The 5 round capacity is certainly an issue compared with the 7 or 8 rounds on tap in the mouseguns...but the tradeoff is 100% reliability, no jams, a better trigger, and far better ballistic performance.

    I give this gun an A minus grade. It would be an A+ if it had better sights and didnt hang up speedloaders.
     
  2. elsullo

    elsullo Portland Oregon New Member

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    I appreciate the review, as this gun is on my short list for a new purchase. Regarding the sights: before a big purchase, try some typewriter correction fluid! "White-out" is easy to apply and touch up, and easy to remove with any gun cleaning solvent if you don't like the effect. You will find that it is incredibly bright in poor light---each cellulose fiber in White-out acts as a single lightpipe, and together gather a LOT of light for the shooter. I use it on the front sight of all of my guns....................elsullo :thumbup:
     
  3. 86-0134

    86-0134 north willamette valley Member

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    wheel guns are not 100% reliable.
     
  4. motoman98

    motoman98 Gresham, OR Active Member

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    Like Ivory soap : 99 and 44/100%
     
  5. soberups

    soberups Newberg Well-Known Member

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    No mechanical device is 100% reliable...but a revolver comes real close. :D
     
  6. littlegsxr

    littlegsxr Below Canada. Active Member

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    I just got the LCP with the Crimson Trace Laser. This thing is nice, I can conceal it in Board shorts, under my shirt at work, or in any nook or cranny. It isn't my 1911, but I can't carry that in ANY clothing combo. A 380 in the pocket is better than being empty handed when I need it.:gun15:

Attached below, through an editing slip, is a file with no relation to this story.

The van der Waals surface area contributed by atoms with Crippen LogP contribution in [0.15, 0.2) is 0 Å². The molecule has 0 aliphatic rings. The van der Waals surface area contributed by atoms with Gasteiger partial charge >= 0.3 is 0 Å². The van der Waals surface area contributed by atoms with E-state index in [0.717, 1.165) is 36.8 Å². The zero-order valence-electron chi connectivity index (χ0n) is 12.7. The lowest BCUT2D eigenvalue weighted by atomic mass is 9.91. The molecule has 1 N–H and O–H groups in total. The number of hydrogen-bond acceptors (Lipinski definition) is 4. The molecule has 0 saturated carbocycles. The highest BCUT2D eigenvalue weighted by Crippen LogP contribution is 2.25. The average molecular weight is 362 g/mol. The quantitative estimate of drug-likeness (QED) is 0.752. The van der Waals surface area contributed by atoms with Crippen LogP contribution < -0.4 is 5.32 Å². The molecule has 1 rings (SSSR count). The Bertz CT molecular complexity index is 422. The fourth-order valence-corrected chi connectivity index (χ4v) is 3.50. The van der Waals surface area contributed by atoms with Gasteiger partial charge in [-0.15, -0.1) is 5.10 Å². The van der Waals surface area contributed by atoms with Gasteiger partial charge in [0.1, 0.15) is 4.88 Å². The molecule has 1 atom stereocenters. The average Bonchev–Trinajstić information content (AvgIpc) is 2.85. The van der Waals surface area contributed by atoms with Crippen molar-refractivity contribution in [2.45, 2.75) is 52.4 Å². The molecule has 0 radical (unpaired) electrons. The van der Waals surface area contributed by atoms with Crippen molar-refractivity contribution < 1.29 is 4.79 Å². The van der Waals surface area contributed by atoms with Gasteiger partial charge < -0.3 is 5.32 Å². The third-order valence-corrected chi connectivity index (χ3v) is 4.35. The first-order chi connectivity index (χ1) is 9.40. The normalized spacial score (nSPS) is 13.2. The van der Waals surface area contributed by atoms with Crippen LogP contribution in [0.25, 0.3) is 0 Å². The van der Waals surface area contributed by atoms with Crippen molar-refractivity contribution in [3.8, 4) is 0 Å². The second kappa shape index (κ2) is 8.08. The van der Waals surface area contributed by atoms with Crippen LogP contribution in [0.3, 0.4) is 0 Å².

7. ChicagoGuy

    ChicagoGuy Woodinville, WA Member

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    I'll second Soberups' review. I picked this up about two weeks, for the exact same reasons and very pleased with how well it handles.

    Before I bought it, I test fired it with both the Hogue and CT grips, and ended up getting the CT grips. I'm normally big on Hogue, and have them on my GP100, but the LCR fit my hand a tiny bit better with the CT grips. Recommend holding both before buying.
     
  8. Will

    Will Everett Active Member

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    And now Ruger is releasing the LCR in .357 mag. A sweet pistol just got a little sweeter! From what I read it will be about $50 more than the .38 spl model. I'm still saving to buy my LCR so by the time I have the $ the .357 model will be in the shops.
     
  9. soberups

    soberups Newberg Well-Known Member

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    If you have the opportunity to do so, try renting one at a range and firing some full Magnum loads thru it before you spend the extra $50. My prediction is that fast, accurate followup shots will be basically impossible due to the recoil. I would bet that 99% of the people who buy one of these will wind up carrying it with .38+P loads anyway, which sort of defeats the purpose since the cheaper .38spl version of the gun is also rated for +P. I can see the value in the Magnum chambering for full-sized or steel-framed revolvers that will be used for plinking, but the LCR isnt a plinking gun and the .38+P load is plenty powerful enough for its intended purpose.